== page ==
The Secret to Great Structure

It’s very simple: watch films (edit: of course you can also read the screenplay – a wonderful experience!)

If you are, like me, a firm believer in the three-act-structure of storytelling, watching films seems to me to be an excellent way to explore and observe the way in which narratives take shape.

Allow me make a side note. While I do defend and assert that the three-act-structure is the most efficient and most lucid way to construct a narrative, I do not claim that it is the only way. Please note the difference. Also, I do think that this structure in itself is flexible and allows for artistic freedom to a large extent. That being said, let’s continue.

Screenplays often follow Aristotle’s early ideas of story structure and you will find that even convoluted films and abstract stories and what not have, underneath, this concept as foundation. Like I said, there is flexibility. Why is that? Well, I think the explanation is dual: for one it is a logical formation of events, is it now? If art is a representation of reality, that would make sense. And secondly, seeing as this structure has been used in drama since Aristotle’s time (more or less) it has built up an innate expectation in viewers. We anticipate the inciting incident, the high point, the low point and the final battle, whether we call them by that name or not. That which we call a rose…

As for fiction writing, I think the most rewarding stories will comply to this structure too. And by watching films where we visually receive such ideas we can learn to identify how to construct it in the best way. Personally, I prefer animated films. Cartoons, if you like. Recently I posted my views on Disney’s Brave and how its story structure fails – precisely because it breaks (and not in a good way) the three-act-structure by befuddling focus and so on. As a perfect opposite example to Brave, I’d like to suggest How to Train Your Dragon (2010). Look at it from a high vantage point: it is a similar story to Brave. WARNING: Spoilers! The child who does not comply with expectations from the family finds a way to understand something the others don’t and through a final battle with a monster achieves enlightenment and an improved relationship with his/her parent. While Brave strays and goes into areas not relevant to the central problem, the story of Dragon is tighter, more focused and more convincing. Ultimately, the structure is better.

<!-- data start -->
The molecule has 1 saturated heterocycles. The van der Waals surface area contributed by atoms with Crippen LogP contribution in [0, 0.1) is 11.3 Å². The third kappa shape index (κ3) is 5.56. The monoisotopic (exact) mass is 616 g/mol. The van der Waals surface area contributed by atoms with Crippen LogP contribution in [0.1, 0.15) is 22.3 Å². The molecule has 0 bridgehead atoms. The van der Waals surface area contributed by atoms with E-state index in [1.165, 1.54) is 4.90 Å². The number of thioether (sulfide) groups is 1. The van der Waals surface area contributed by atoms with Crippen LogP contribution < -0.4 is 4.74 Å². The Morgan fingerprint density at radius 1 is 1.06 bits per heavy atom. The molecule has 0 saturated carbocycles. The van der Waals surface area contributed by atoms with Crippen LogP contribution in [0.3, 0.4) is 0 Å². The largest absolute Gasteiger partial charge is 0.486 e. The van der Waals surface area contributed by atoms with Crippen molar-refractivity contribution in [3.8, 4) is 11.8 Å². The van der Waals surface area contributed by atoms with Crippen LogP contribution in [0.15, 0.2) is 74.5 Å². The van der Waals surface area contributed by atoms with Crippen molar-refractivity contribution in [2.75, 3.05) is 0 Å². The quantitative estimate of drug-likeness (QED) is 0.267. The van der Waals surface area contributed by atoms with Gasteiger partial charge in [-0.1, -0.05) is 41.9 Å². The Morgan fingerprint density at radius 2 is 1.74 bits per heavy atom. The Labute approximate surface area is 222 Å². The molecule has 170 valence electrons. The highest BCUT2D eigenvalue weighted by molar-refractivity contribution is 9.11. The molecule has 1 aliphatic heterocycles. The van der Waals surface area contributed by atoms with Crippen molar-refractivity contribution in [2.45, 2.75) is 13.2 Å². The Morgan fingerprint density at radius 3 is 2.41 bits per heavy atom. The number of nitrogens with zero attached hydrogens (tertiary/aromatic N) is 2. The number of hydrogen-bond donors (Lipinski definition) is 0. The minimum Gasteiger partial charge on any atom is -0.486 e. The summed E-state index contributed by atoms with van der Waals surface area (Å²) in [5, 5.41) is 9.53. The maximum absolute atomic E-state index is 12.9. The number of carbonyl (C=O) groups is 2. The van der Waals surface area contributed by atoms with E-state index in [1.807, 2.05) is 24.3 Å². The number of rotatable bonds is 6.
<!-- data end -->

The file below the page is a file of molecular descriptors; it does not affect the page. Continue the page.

Act 1: Hiccup is the son of a strong Viking but is a disappointment to his father with his feeble physique; all he desires is to kill a dragon so he can prove his worth.

Inciting incident: he manages to catch the noblest dragon of all which nobody has even seen – if he kills it he would become a hero! But he can’t.

Act 2: While being sent to Dragon Training to learn how to kill a dragon, Hiccup befriends the dragon he caught – called Toothless – and learns to fly on his back. High point: Toothless becomes his friend, the pretty girl likes him, and he is top of the rank in Dragon Training.The final exam comes up where he is supposed to kill a dragon but he attempts to show his people that they are not as bad as they think. Low point: his father kidnaps Toothless and uses him to find the dragons’ nest, leaving Hiccup behind.

Act 3: The Vikings fight the leader of the dragons and are about to lose when Hiccup shows up to save the day.

With this kind of structure the catharsis at the end becomes so much stronger and I will admit there were tears at the end of How to Train Your Dragon. I have now made it a habit to watch films regularly (animated and live action) and for each one of them note down the above points, so that I can then implement it into my own writing. It has had me reconsider my own story and model it a little more towards this structure.

Always remember though that art is a living thing – it is organic and alive and should be unpredictable. Not all stories end happily; not all stories end at all! It is not a template, or even a model, but a rough guideline which your readers will subconsciously hold on to as well. Challenge it, subvert it and use it to your advantage in whatever way you please! I think it’s worth being aware of, however, and personally I believe in its power to move. But that’s just me and my creative mentality.


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